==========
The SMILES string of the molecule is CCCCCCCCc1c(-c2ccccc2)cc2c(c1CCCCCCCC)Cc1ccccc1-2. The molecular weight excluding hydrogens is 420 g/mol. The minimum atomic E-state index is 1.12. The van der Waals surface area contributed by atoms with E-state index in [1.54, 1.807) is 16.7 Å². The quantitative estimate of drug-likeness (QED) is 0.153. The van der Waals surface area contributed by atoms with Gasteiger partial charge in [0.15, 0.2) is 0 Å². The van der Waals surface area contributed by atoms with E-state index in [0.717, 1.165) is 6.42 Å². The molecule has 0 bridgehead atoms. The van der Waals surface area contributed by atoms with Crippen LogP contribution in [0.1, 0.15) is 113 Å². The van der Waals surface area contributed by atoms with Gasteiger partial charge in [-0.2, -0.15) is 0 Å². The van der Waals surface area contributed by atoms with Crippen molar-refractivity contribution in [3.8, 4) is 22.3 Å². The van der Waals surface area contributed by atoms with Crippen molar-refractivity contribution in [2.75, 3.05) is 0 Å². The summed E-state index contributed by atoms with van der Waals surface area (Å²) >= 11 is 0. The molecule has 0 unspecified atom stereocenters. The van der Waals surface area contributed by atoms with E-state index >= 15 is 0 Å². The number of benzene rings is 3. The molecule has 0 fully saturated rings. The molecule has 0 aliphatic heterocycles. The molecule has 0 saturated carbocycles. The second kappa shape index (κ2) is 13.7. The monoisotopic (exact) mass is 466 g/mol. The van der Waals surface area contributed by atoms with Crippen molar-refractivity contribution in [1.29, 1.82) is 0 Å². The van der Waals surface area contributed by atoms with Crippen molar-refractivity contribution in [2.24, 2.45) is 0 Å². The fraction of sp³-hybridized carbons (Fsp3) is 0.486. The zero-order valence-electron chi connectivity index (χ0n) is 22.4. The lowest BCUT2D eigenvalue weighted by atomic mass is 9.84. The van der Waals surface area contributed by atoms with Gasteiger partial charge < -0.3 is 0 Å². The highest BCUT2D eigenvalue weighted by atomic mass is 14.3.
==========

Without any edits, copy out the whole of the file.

The SMILES string of the molecule is CCCCCCCCc1c(-c2ccccc2)cc2c(c1CCCCCCCC)Cc1ccccc1-2. The molecular weight excluding hydrogens is 420 g/mol. The minimum atomic E-state index is 1.12. The van der Waals surface area contributed by atoms with E-state index in [1.54, 1.807) is 16.7 Å². The quantitative estimate of drug-likeness (QED) is 0.153. The van der Waals surface area contributed by atoms with Gasteiger partial charge in [0.15, 0.2) is 0 Å². The van der Waals surface area contributed by atoms with E-state index in [0.717, 1.165) is 6.42 Å². The molecule has 0 bridgehead atoms. The van der Waals surface area contributed by atoms with Crippen LogP contribution in [0.1, 0.15) is 113 Å². The van der Waals surface area contributed by atoms with Gasteiger partial charge in [-0.2, -0.15) is 0 Å². The van der Waals surface area contributed by atoms with Crippen molar-refractivity contribution in [3.8, 4) is 22.3 Å². The van der Waals surface area contributed by atoms with Crippen molar-refractivity contribution in [2.75, 3.05) is 0 Å². The summed E-state index contributed by atoms with van der Waals surface area (Å²) >= 11 is 0. The molecule has 0 unspecified atom stereocenters. The van der Waals surface area contributed by atoms with E-state index >= 15 is 0 Å². The number of benzene rings is 3. The molecule has 0 fully saturated rings. The molecule has 0 aliphatic heterocycles. The molecule has 0 saturated carbocycles. The second kappa shape index (κ2) is 13.7. The monoisotopic (exact) mass is 466 g/mol. The van der Waals surface area contributed by atoms with Crippen molar-refractivity contribution in [1.29, 1.82) is 0 Å². The van der Waals surface area contributed by atoms with Crippen molar-refractivity contribution in [2.24, 2.45) is 0 Å². The fraction of sp³-hybridized carbons (Fsp3) is 0.486. The zero-order valence-electron chi connectivity index (χ0n) is 22.4. The lowest BCUT2D eigenvalue weighted by atomic mass is 9.84. The van der Waals surface area contributed by atoms with Gasteiger partial charge < -0.3 is 0 Å². The highest BCUT2D eigenvalue weighted by atomic mass is 14.3.